Changes in gene and chromosome copy number are widely observed in systems from cancer to drug resistance to genome evolution. Despite the importance of aneuploidy to many important phenomena related to human health, little work has been done to determine how cells adapt to such extreme changes in gene dosage. Prior work from my lab using the model eukaryote yeast has found that aneuploidy can be detrimental to cells at high growth rates, but can be beneficial to cells growing in challenging environments. In nutrient- limited growth in chemostat culture, specific segments of the genome are reproducibly found amplified and deleted. In some cases, the proximal cause is obvious, such as amplification of nutrient transporter genes, but in others, such as those affecting large genome segments, the driving force remains opaque. The chemostat allows precise control over selection and growth conditions, and, importantly, a complete frozen history of each population, making this system ideal to study the role of aneuploidy in adaptation to strong, narrow selection. I propose to leverage this system to accomplish the follow specific aims:
Aim 1 : Determine the suite of copy number changes present in experimentally evolved cultures. Using a series of previously performed evolution experiments, we will survey populations for copy number changes using array comparative genomic hybridization and next generation sequencing.
Aim 2 : Determine the fitness consequences of genome rearrangements. Rearrangements found at high frequency in Aim 1 will be reconstructed and tested for fitness in direct competition assays versus matched ancestral strains. Rearrangements will be cross-tested in multiple selective conditions to query specificity. Results will be compared to evolved strains carrying multiple mutations to determine how much of their fitness benefit is due to genome rearrangements.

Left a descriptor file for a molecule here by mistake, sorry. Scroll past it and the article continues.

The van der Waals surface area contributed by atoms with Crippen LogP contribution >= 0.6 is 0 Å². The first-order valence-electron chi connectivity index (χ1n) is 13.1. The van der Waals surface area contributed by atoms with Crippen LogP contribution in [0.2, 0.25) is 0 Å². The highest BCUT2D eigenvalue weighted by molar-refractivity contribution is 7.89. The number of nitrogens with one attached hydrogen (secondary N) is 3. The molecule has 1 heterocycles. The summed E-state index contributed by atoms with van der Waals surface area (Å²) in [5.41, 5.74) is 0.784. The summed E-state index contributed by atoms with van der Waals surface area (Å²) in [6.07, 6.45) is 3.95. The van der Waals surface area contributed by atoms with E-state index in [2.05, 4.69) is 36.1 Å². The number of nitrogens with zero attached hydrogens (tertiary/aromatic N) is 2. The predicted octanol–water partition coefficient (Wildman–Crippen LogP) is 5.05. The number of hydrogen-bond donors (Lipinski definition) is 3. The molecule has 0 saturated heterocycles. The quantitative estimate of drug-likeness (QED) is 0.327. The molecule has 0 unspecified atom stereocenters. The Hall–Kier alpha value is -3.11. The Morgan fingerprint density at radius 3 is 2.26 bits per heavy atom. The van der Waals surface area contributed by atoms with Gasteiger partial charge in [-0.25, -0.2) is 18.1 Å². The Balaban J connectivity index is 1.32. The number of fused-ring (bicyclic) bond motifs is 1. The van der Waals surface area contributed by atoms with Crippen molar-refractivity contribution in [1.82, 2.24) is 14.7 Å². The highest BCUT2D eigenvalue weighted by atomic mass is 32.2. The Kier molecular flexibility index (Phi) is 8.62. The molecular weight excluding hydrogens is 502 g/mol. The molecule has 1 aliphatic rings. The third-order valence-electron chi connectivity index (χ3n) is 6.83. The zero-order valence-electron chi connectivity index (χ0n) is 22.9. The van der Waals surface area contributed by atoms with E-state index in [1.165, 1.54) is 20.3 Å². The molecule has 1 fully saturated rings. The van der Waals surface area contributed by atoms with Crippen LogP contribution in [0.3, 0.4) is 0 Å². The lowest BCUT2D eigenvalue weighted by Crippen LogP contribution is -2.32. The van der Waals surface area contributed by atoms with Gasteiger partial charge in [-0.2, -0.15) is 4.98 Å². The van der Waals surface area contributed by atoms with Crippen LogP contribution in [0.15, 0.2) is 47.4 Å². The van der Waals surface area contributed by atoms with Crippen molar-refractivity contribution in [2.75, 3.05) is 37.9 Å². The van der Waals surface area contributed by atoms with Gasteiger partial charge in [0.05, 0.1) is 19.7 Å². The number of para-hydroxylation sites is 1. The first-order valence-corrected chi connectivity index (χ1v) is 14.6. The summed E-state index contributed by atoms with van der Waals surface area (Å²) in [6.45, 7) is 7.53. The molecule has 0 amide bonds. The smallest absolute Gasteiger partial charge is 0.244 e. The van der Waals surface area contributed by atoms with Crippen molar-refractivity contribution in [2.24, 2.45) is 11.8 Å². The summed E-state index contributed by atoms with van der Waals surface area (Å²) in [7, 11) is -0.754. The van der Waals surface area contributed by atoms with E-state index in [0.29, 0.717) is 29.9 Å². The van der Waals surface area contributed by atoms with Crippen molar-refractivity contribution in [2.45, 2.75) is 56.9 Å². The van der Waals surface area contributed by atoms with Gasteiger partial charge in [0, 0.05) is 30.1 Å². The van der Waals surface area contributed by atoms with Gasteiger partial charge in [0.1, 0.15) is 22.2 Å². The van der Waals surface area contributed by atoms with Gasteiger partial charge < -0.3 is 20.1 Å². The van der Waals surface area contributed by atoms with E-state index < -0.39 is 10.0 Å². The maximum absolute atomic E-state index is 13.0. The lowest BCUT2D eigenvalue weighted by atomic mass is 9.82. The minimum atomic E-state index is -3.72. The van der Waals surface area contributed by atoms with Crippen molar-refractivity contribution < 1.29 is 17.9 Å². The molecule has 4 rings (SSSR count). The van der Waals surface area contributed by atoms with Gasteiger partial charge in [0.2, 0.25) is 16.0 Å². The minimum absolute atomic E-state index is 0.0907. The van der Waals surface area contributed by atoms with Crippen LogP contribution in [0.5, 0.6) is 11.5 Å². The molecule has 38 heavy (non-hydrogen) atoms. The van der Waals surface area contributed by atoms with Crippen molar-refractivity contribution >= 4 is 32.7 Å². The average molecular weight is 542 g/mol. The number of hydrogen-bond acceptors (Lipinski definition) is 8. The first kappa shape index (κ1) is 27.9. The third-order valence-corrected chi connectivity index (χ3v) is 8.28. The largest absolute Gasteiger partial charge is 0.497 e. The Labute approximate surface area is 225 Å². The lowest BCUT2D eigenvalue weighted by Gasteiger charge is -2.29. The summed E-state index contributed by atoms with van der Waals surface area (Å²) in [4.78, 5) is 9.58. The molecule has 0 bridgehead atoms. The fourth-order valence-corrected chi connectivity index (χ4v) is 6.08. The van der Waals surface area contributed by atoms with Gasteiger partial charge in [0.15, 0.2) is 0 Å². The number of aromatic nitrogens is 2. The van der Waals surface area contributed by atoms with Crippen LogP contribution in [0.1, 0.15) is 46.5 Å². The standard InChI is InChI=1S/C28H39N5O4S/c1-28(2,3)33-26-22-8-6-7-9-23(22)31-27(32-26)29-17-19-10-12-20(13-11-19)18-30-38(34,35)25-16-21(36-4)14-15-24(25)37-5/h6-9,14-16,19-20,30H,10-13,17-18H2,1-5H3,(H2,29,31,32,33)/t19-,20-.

Aim 3. Dissect the fitness contributions of each gene on the aneuploid chromosomes. To test the contribution of each gene on an aneuploid segment, we will take advantage of strain collections consisting of every yeast gene present at dosages ranging from deletion of a single copy to amplification to many copies. By competing these strains against each other and measuring their abundance via barcode sequencing, we can determine the fitness effect associated with every gene simultaneously. These data will be integrated and compared to the fitness effects of strains from Aim 2. We will also compete aneuploid strains in which each gene is returned to wt copy number to determine which genes are necessary for fitness improvements. This combination of approaches will be the first genome-wide attempt to dissect the precise molecular causes of the fitness changes associated with aneuploidy.
Copy number variation contributes to human genetic diversity and disease susceptibility, including for cancer, schizophrenia, and other complex diseases. This importance is becoming better appreciated as methods improve for detecting structural changes. However, methods for studying the functional consequences of gene copy number change have been more difficult to scale, a problem we hope to address using a yeast copy number variation system.
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